Motorists want future legislation input

British road users want their voice to be heard when it comes to drawing up new traffic laws, it appears.

A UK-based car leasing company has found that a majority of road users want to be asked about future legislation for drivers to counteract what is largely seen as a government ‘war on motorists’.

However, the Flexed.co.uk company found that – when pushed – many drivers probably couldn’t be trusted with coming up with sensible ideas, with ‘blues and twos’ for takeaway drivers topping the list of daft traffic law suggestions.

‘The average driver thinks they’re being targeted for fines and taxes every time they take to the road with nothing being done to make their lives easier or cheaper,’ said Flexed.co.uk spokesperson Mark Hall, ‘No wonder they’re bursting at the seams with new traffic laws, no matter how daft.’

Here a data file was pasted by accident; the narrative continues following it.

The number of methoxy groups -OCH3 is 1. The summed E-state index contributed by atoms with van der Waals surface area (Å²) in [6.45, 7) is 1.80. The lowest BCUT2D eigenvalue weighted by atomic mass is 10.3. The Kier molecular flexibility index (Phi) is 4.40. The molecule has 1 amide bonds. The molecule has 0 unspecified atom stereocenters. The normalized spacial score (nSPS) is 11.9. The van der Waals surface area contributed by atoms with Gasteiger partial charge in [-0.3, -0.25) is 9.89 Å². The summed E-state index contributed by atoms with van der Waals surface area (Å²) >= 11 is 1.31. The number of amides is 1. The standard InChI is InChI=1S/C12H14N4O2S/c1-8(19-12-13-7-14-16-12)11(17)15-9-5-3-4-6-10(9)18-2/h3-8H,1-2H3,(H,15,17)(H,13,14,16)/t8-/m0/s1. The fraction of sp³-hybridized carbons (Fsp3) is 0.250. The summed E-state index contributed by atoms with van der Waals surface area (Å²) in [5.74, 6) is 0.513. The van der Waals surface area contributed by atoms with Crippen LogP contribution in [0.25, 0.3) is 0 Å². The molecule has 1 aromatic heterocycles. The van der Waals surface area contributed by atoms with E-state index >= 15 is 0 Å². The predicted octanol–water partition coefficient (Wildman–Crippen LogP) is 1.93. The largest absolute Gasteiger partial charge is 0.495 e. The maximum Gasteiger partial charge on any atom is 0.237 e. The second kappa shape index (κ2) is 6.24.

Flexed.co.uk asked over 1200 drivers of both cars and commercial vehicles about existing road laws and regulations. Out of 1200 drivers, 76% said they thought there was a government ‘war on motorists’, 69% thought that road ministers and local councils don’t listen to drivers’ needs whilst 56% said they would like a say in proposing traffic laws through a suggestions and referendum scheme.

When Flexed.co.uk pushed drivers for their ideas, the company got a mix of the bizarre and the genius, along with some sensible suggestions which warrant further investigation.

Flexed.co.uk said, ‘Yes, we’d all love a remote control for traffic lights, especially those so-called ‘smart’ ones that go red just as you drive up to them,’ says Mark Hall, “But there are one or two excellent ideas here that absolutely require further thought.’

Flexed.co.uk is enthused about stricter laws for children riding as front-seat passengers and the call to scrap Vehicle Excise Duty.

‘The government scrapped the tax disc last year, and now would be a good time to get rid of the ‘road tax’ for once and for all,” says Hall. ‘It’s a layer of taxation and bureaucracy that can be best collected through other means.’